Uber Elevate: It’s Closer than You Think


Eric Allison, Uber‘s Head of Aviation Programs, says that using drones to solve daily transportation issues is closer than most people think.

In an address this morning at the Amsterdam Drone Week conference, Allison says that Uber is getting ready to solve transportation problems in new ways. “We’re inspired by the fact that in many places around the world, mobility isn’t getting better.”

Uber’s plans are broad and encompass not only drones, but other ground-based transportation systems. “We don’t think small,” says Allison.  “We are transitioning from being all about car rides to being a multi-modal platform.”

Showing a bleak picture of traffic on Los Angeles freeways during last week’s Thanksgiving holiday, Allison points out that there is only so much volume that typical infrastructure can handle.  “Ground based transportation solutions can’t be built up more and more and more,” he says. “We need to take advantage of the third dimension…We need to think up.”

Uber is using all of the tools that their position as a world leading transportation company provides to build out the program they call Uber Air.  They are using the massive data set they have on transportation patterns to define the framework of their planned solution.  They’re using their significant development chops to work on perfecting a platform that will make air transportation – or combinations of air and ground transportation – available to consumers.  The company’s deep pockets allow for the necessary investment in hardware technologies.

“There need to be several innovations – first is the multi-modal platform that we are building right now,” says Allison. Uber is working on expanding their innovative platform to encompass not just car rides but other modes of transportation, including bicycles and air vehicles.  When it comes to those air vehicles, Uber is partnering with a variety of aerospace companies to develop a VTOL vehicle that can overcome the limitations of using helicopters for transportation at scale: noise and cost.  And they are thinking of innovative ways to handle the volume of air traffic that an Uber-scale implementation implies, working with NASA on platforms to manage thousands of flights each day in a city’s airspace.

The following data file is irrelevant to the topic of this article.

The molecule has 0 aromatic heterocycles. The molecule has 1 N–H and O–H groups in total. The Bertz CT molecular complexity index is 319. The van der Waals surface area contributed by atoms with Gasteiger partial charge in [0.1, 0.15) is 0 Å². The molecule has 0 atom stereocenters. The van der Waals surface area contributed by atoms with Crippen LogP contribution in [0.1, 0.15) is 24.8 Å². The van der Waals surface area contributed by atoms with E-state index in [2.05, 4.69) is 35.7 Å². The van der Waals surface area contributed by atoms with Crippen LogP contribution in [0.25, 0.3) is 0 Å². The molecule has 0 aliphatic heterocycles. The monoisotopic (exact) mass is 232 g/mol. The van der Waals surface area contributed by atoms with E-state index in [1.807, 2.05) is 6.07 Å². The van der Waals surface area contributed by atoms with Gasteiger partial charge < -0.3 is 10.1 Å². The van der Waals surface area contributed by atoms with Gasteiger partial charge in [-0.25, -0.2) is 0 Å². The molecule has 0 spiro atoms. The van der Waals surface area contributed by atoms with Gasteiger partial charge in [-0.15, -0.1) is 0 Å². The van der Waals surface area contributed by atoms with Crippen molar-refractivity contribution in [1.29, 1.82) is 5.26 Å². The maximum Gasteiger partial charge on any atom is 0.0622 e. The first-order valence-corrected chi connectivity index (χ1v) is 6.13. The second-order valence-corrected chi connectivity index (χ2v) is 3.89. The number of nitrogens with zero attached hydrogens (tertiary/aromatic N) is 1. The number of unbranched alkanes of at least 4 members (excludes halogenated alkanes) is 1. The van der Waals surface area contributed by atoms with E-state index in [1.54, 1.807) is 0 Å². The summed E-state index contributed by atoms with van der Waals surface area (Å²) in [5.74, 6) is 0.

One of the potential designs for an Uber Skyport, designed as part of a solution to handle hundreds of flights every hour.

“To manage that density of vehicles we have to have new approaches, and new solutions for airspace management,” says Allison.  While the sheer scale of Uber’s plans are stunning, so is their expected timeframe.  The company’s investment and development is far enough along so that they expect to see implementation of Uber Air Commercial Service in just 5 years – 2023.

“We think its closer than you think,” says Allison.

Miriam McNabb is the Editor-in-Chief of DRONELIFE and CEO of JobForDrones, a professional drone services marketplace, and a fascinated observer of the emerging drone industry and the regulatory environment for drones. Miriam has a degree from the University of Chicago and over 20 years of experience in high tech sales and marketing for new technologies.
Email Miriam
TWITTER:@spaldingbarker

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